Masks are no longer required at small outdoor weddings, graduation parties or other similar events or while playing some youth sports, according to a new health department order set to take effect Thursday.
The move is the latest measure from the Department of Health and Human Services and Gov. Gretchen Whitmer as the state’s COVID-19 trends remain bad but continue to move in a safer direction.
“The commitment by Michiganders to receive the safe and effective COVID-19 vaccine is allowing us to move toward a return to normal,” said department director Elizabeth Hertel.
“The vaccines work. That means once Michiganders are fully vaccinated, they do not have to abide by as many health guidelines because of the protection the vaccine provides from the spread of the virus.”
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Under the new order, no one needs to wear a mask outdoors unless at a gathering with 100 or more people. That extends to youth sports as well — while masks are still required for contact sports, they are not required during practice or games for non-contact outdoor sports.
“For example, softball and baseball players will be required to wear a mask in the dugout but not when at bat or playing first base,” reads a news release from the health department.
Testing for youth athletes is still required unless those students are fully vaccinated and asymptomatic. Anyone fully vaccinated who does not feel sick does not need to wear a mask at any residential gathering, indoors or outdoors.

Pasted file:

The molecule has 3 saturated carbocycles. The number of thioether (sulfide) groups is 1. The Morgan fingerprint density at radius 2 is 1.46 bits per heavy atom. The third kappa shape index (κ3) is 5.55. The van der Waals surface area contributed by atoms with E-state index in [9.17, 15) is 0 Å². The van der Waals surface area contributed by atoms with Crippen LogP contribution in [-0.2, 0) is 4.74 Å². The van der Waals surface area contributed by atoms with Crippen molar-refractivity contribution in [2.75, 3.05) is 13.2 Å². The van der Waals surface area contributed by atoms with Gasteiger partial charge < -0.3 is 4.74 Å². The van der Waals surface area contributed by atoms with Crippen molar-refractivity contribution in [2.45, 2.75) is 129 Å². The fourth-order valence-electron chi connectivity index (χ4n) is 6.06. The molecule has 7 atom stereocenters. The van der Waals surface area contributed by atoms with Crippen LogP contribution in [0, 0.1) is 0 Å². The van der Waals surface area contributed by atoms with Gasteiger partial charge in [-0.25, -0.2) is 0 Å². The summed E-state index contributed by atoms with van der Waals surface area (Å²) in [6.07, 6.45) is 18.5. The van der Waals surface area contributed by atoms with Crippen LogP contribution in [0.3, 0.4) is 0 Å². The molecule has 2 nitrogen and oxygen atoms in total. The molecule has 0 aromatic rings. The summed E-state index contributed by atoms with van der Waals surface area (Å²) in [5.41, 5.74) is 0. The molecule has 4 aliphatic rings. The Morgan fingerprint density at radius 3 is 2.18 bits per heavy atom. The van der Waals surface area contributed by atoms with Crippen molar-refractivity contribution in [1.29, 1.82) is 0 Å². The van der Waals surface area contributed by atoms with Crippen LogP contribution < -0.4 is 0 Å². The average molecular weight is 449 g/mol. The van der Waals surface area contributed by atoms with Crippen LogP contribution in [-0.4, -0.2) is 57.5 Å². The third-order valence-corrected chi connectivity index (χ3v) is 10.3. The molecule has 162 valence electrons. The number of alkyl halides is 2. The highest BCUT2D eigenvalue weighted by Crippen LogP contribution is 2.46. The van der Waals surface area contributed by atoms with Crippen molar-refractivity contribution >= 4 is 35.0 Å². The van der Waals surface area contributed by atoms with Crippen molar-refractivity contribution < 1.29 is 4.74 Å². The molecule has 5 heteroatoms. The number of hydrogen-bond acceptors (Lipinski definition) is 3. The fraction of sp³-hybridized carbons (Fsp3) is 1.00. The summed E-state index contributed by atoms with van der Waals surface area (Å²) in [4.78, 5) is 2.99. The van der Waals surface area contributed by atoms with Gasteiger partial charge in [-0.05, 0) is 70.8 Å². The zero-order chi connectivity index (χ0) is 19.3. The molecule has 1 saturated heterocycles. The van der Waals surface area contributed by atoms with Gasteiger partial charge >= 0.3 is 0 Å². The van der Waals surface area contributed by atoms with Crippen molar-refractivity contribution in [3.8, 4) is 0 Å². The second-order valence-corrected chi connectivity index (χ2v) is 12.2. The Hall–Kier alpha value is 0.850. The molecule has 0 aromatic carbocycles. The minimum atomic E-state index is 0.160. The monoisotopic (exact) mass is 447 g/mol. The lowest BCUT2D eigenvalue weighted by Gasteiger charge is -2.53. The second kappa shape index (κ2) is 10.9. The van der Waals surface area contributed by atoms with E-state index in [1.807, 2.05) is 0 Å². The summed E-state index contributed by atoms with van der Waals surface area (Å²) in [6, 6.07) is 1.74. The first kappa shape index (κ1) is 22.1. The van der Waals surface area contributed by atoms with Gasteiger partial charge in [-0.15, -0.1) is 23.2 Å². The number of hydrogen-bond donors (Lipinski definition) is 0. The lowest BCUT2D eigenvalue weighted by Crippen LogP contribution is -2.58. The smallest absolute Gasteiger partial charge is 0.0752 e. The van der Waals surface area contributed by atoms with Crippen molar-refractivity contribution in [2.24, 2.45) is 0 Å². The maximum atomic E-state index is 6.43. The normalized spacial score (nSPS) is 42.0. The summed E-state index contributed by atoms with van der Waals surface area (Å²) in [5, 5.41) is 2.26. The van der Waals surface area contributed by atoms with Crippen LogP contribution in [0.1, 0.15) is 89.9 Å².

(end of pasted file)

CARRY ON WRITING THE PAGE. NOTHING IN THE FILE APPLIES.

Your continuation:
“Getting your vaccine is the most important thing you can do to protect yourself, your family and your community,” said Dr. Joneigh Khaldun, the state’s chief medical executive.
“Vaccines give you the freedom and peace of mind to be able to do more things, but we still have work to do to reach our goal of vaccinating at least 70% of residents ages 16 and up.”
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Despite case rates, hospitalizations and deaths dropping in recent weeks, Michigan is still worst in the nation in all three metrics. Previously, Whitmer called for residents to stop eating indoors at restaurants, along with a two-week pause on youth athletics and in-person school classes in an effort to stop the current COVID-19 surge.
But Hertel and Whitmer have resisted crafting more stringent regulations, despite calls from national health leaders to do so.
The new order is part of a broader state effort that ties vaccination rates to easing pandemic regulations.
Last week, Whitmer announced a plan that pegged rolling back restrictions once a certain number of Michiganders received their first vaccine dose. As of Tuesday, the state was about 374,000 shots short of hitting the first benchmark, of 55% of those 16 and older receiving their first dose.
Just over 39% of all Michiganders 16 and older are fully vaccinated, according to the state.
Contact Dave Boucher: firstname.lastname@example.org or 313-938-4591. Follow him on Twitter @Dave_Boucher1.